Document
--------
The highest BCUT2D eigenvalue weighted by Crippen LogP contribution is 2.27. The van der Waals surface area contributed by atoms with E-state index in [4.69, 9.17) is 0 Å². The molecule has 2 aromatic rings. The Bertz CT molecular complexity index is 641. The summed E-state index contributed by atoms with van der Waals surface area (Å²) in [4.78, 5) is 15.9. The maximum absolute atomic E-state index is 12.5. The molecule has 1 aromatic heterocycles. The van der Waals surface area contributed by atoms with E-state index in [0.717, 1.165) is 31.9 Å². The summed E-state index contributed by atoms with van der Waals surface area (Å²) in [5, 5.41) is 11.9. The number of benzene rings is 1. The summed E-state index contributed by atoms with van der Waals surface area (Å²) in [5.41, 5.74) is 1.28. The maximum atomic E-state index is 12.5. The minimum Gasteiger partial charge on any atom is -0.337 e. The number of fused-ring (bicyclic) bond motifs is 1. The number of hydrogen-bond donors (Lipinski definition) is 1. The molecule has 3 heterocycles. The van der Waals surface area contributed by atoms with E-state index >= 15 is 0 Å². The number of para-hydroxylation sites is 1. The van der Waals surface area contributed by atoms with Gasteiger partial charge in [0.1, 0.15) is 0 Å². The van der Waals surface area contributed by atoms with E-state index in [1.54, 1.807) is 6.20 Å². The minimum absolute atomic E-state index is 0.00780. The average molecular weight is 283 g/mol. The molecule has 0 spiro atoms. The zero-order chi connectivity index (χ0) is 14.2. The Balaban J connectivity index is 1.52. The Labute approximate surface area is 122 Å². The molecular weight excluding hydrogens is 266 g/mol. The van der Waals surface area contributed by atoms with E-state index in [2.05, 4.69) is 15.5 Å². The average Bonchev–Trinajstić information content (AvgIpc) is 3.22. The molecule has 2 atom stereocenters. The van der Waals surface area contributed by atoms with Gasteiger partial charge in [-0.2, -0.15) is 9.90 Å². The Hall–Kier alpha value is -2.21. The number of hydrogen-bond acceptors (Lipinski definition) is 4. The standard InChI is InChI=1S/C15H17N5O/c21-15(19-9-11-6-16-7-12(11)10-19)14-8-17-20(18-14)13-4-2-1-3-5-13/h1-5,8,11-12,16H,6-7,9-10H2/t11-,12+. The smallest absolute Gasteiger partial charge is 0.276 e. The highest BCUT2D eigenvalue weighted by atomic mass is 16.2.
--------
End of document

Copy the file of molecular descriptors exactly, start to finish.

The highest BCUT2D eigenvalue weighted by Crippen LogP contribution is 2.27. The van der Waals surface area contributed by atoms with E-state index in [4.69, 9.17) is 0 Å². The molecule has 2 aromatic rings. The Bertz CT molecular complexity index is 641. The summed E-state index contributed by atoms with van der Waals surface area (Å²) in [4.78, 5) is 15.9. The maximum absolute atomic E-state index is 12.5. The molecule has 1 aromatic heterocycles. The van der Waals surface area contributed by atoms with E-state index in [0.717, 1.165) is 31.9 Å². The summed E-state index contributed by atoms with van der Waals surface area (Å²) in [5, 5.41) is 11.9. The number of benzene rings is 1. The summed E-state index contributed by atoms with van der Waals surface area (Å²) in [5.41, 5.74) is 1.28. The maximum atomic E-state index is 12.5. The minimum Gasteiger partial charge on any atom is -0.337 e. The number of fused-ring (bicyclic) bond motifs is 1. The number of hydrogen-bond donors (Lipinski definition) is 1. The molecule has 3 heterocycles. The van der Waals surface area contributed by atoms with E-state index >= 15 is 0 Å². The number of para-hydroxylation sites is 1. The van der Waals surface area contributed by atoms with Gasteiger partial charge in [0.1, 0.15) is 0 Å². The van der Waals surface area contributed by atoms with E-state index in [1.54, 1.807) is 6.20 Å². The minimum absolute atomic E-state index is 0.00780. The average molecular weight is 283 g/mol. The molecule has 0 spiro atoms. The zero-order chi connectivity index (χ0) is 14.2. The Balaban J connectivity index is 1.52. The Labute approximate surface area is 122 Å². The molecular weight excluding hydrogens is 266 g/mol. The van der Waals surface area contributed by atoms with E-state index in [2.05, 4.69) is 15.5 Å². The average Bonchev–Trinajstić information content (AvgIpc) is 3.22. The molecule has 2 atom stereocenters. The van der Waals surface area contributed by atoms with Gasteiger partial charge in [-0.2, -0.15) is 9.90 Å². The Hall–Kier alpha value is -2.21. The number of hydrogen-bond acceptors (Lipinski definition) is 4. The standard InChI is InChI=1S/C15H17N5O/c21-15(19-9-11-6-16-7-12(11)10-19)14-8-17-20(18-14)13-4-2-1-3-5-13/h1-5,8,11-12,16H,6-7,9-10H2/t11-,12+. The smallest absolute Gasteiger partial charge is 0.276 e. The highest BCUT2D eigenvalue weighted by atomic mass is 16.2.